We will mention here one other item of interest concerning the British Embassy’s involvement in the case: their assistance in helping the McCanns to ward off any potential demand by the PJ to seize their clothes. Here is a short article on the subject by well-respected Madeleine McCann researcher, Lizzie Taylor (generally known on the internet as HideHo):
THE WASHED CLOTHES - Ambassador John Buck and Consul Bill Henderson – turned the investigator's attention away from the McCanns
(Date Posted: 03/05/2011 11:18 AM) Aimoo Madeleine McCann
Also on 5th May 2007, two days after the announcement of Madeleine's disappearance, the police, according to Amaral, would commit an important error: "We were busy checking all the leads that came from the Ambassador. Leads that were, moreover, found to be false.
New instructions from the regional national directorate of the PJ, given after the intervention of two British diplomats – Ambassador John Buck and Consul Bill Henderson – turned the investigator's attention away from the McCanns
Kate and Gerry McCann, for the first and only time, went to hand in clothes to be washed in the Ocean Club Complex laundry, including Madeleine's clothes, which the inspectors only heard about two days later. Too late, according to Amaral
"At the time we had not established exactly which clothes Gerry was wearing on the night of the disappearance nor which clothes were handed in to be washed on 5th May", says Gonçalo Amaral.
It was by means of the statements by various members of staff from the complex, linked to the laundry service, that the inspectors were to learn that the McCanns had their children's clothes - those of Madeleine and also those of Sean and Amélie - washed.
"That would never have happened without the intervention of Mark Warner and, in particular, of the Ambassador. They took advantage of the space we gave them, it was a mistake on our part", admits Goncalo Amaral.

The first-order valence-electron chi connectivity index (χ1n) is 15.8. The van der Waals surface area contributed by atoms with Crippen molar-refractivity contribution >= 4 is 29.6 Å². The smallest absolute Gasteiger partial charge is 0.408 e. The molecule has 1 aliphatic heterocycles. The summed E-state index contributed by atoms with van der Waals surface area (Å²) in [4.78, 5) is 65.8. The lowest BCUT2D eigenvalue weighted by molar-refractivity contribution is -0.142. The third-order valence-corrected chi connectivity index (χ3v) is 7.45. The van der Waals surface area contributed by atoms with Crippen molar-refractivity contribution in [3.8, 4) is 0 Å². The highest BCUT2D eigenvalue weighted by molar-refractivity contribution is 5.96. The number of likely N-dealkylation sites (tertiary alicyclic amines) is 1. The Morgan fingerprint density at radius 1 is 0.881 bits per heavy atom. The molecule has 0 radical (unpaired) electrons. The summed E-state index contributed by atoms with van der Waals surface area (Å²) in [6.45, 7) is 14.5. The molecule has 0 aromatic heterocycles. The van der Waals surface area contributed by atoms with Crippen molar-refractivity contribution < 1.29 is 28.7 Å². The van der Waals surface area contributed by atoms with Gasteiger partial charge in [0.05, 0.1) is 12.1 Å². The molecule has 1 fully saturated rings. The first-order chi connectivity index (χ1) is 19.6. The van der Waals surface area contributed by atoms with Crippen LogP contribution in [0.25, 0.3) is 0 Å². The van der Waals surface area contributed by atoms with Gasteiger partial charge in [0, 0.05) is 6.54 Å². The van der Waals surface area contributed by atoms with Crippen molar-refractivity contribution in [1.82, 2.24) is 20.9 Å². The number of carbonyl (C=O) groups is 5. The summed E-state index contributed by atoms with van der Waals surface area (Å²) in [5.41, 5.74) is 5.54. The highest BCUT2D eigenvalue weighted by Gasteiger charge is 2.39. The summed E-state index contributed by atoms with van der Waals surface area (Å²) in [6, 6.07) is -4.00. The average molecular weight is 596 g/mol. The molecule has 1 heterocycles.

"Last Saturday (05/05/2007) I received a bag of clothes brought in by Mark Warner staff, and was told expressly that these belonged to Madeleine's family – there was adult clothing (male and female) and children's clothing... ", states one of the laundry workers.
"Last Saturday (05/05/2007) I received a bag of clothes brought in by Mark Warner staff, and was told expressly that these belonged to Madeleine's family – there was adult clothing (male and female) and children's clothing... ", states one of the laundry workers.
Although the laundry worker only remembers a pink skirt belonging to Madeleine, she has no uncertainty in confirming that there were also other clothes belonging to the small British girl, which has also been confirmed to the police by other colleagues.
(thanks to Lizzy's Madeleine McCann Aimoo forum)
Main article by John Whitehouse.
END OF PART TWO: APPENDIX FOLLOWS
APPENDIX: Ambassador John Buck, on the Kevin Halligen Blogspot
Here we add an excellent timeline collected by the blogger "Winnower", who posted this timeline on the actions of Ambassador John Buck in the Madeleine McCann case on 11 January 2009. It's a great piece of research. We have bolded those items that seem of especial interest:
11/01/2009 Posted by Winnower
JOHN BUCK - TIMELINE
British ambassador to Portugal from 2004 to 2007
Left office the day after the McCanns were made arguidos.
Ambassador Buck drove from Lisbon to Praia da Luz. (Distance is approximately 3 hours by car.)
Saturday May 5, 2007
Drove in from Lisbon "to be with the family after they begged him for help."
Embassy spokesman said Buck was driving down to do everything for the McCanns that he could.
Ambassador Buck and 3 "family liaison officers from Leicestershire police” held a private meeting with the McCanns "at the resort" on the afternoon of May 5th.
Announced to reporters that 3 British police agents had arrived from Leicestershire to help with the investigation. He stated that the officers would act as a "liaison" between the McCanns and Portuguese police and between the Portuguese and British police. "..Mr. Buck was there to introduce the family liaison officers to the McCanns..."
The 3 "family liaison officers were flown out "at the request of the Foreign Commonwealth Office.
Leicestershire spokeswoman said the 3 officers were there "simply to assist the family" and were not going to have anything to do with the investigation at this point.
Told reporters that the investigation had been "intensive and extensive".
Reportedly Ambassador Buck "accompanied the couple...during the search on May 5"
Reported to have been "...with the family throughout their ordeal..."
Ambassador Buck's intervention was credited by the McCann's family and friends as being the only reason that the search for Madeleine was upgraded to a major investigation.